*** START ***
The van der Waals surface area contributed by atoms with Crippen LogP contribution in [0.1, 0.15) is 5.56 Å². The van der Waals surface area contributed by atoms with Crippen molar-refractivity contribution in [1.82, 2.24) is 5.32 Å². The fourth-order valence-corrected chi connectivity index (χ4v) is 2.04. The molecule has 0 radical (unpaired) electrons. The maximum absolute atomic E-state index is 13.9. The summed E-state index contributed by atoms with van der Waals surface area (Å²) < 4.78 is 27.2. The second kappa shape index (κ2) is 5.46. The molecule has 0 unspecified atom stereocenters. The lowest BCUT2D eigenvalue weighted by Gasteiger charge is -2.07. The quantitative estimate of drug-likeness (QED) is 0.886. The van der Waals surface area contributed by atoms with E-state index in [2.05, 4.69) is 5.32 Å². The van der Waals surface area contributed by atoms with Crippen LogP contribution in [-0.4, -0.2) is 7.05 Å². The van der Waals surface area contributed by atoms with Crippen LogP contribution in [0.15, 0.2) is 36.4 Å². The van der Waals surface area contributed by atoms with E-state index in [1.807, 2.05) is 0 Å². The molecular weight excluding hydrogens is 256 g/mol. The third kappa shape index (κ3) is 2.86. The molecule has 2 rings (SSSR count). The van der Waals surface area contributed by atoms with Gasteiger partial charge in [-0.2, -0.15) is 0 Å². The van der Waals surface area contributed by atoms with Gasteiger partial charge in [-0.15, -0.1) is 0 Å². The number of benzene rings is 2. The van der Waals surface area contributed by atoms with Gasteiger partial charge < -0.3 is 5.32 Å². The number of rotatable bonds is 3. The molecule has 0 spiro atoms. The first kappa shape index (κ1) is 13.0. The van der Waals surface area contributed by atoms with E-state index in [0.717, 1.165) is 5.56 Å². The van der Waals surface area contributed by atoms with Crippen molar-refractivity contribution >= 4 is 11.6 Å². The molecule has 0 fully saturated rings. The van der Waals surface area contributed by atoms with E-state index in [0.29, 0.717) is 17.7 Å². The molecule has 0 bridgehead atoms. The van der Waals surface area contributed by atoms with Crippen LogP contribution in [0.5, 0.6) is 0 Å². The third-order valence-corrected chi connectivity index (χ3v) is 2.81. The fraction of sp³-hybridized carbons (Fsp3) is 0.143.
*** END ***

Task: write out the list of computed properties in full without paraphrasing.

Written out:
The van der Waals surface area contributed by atoms with Crippen LogP contribution in [0.1, 0.15) is 5.56 Å². The van der Waals surface area contributed by atoms with Crippen molar-refractivity contribution in [1.82, 2.24) is 5.32 Å². The fourth-order valence-corrected chi connectivity index (χ4v) is 2.04. The molecule has 0 radical (unpaired) electrons. The maximum absolute atomic E-state index is 13.9. The summed E-state index contributed by atoms with van der Waals surface area (Å²) < 4.78 is 27.2. The second kappa shape index (κ2) is 5.46. The molecule has 0 unspecified atom stereocenters. The lowest BCUT2D eigenvalue weighted by Gasteiger charge is -2.07. The quantitative estimate of drug-likeness (QED) is 0.886. The van der Waals surface area contributed by atoms with E-state index in [2.05, 4.69) is 5.32 Å². The van der Waals surface area contributed by atoms with Crippen LogP contribution in [-0.4, -0.2) is 7.05 Å². The van der Waals surface area contributed by atoms with Crippen LogP contribution in [0.15, 0.2) is 36.4 Å². The van der Waals surface area contributed by atoms with E-state index in [1.807, 2.05) is 0 Å². The molecular weight excluding hydrogens is 256 g/mol. The third kappa shape index (κ3) is 2.86. The molecule has 2 rings (SSSR count). The van der Waals surface area contributed by atoms with Gasteiger partial charge in [-0.2, -0.15) is 0 Å². The van der Waals surface area contributed by atoms with Gasteiger partial charge in [-0.15, -0.1) is 0 Å². The number of benzene rings is 2. The van der Waals surface area contributed by atoms with Gasteiger partial charge < -0.3 is 5.32 Å². The number of rotatable bonds is 3. The molecule has 0 spiro atoms. The first kappa shape index (κ1) is 13.0. The van der Waals surface area contributed by atoms with E-state index in [0.717, 1.165) is 5.56 Å². The van der Waals surface area contributed by atoms with Crippen molar-refractivity contribution >= 4 is 11.6 Å². The molecule has 0 fully saturated rings. The van der Waals surface area contributed by atoms with E-state index in [0.29, 0.717) is 17.7 Å². The molecule has 0 bridgehead atoms. The van der Waals surface area contributed by atoms with Crippen LogP contribution in [0.5, 0.6) is 0 Å². The third-order valence-corrected chi connectivity index (χ3v) is 2.81. The fraction of sp³-hybridized carbons (Fsp3) is 0.143.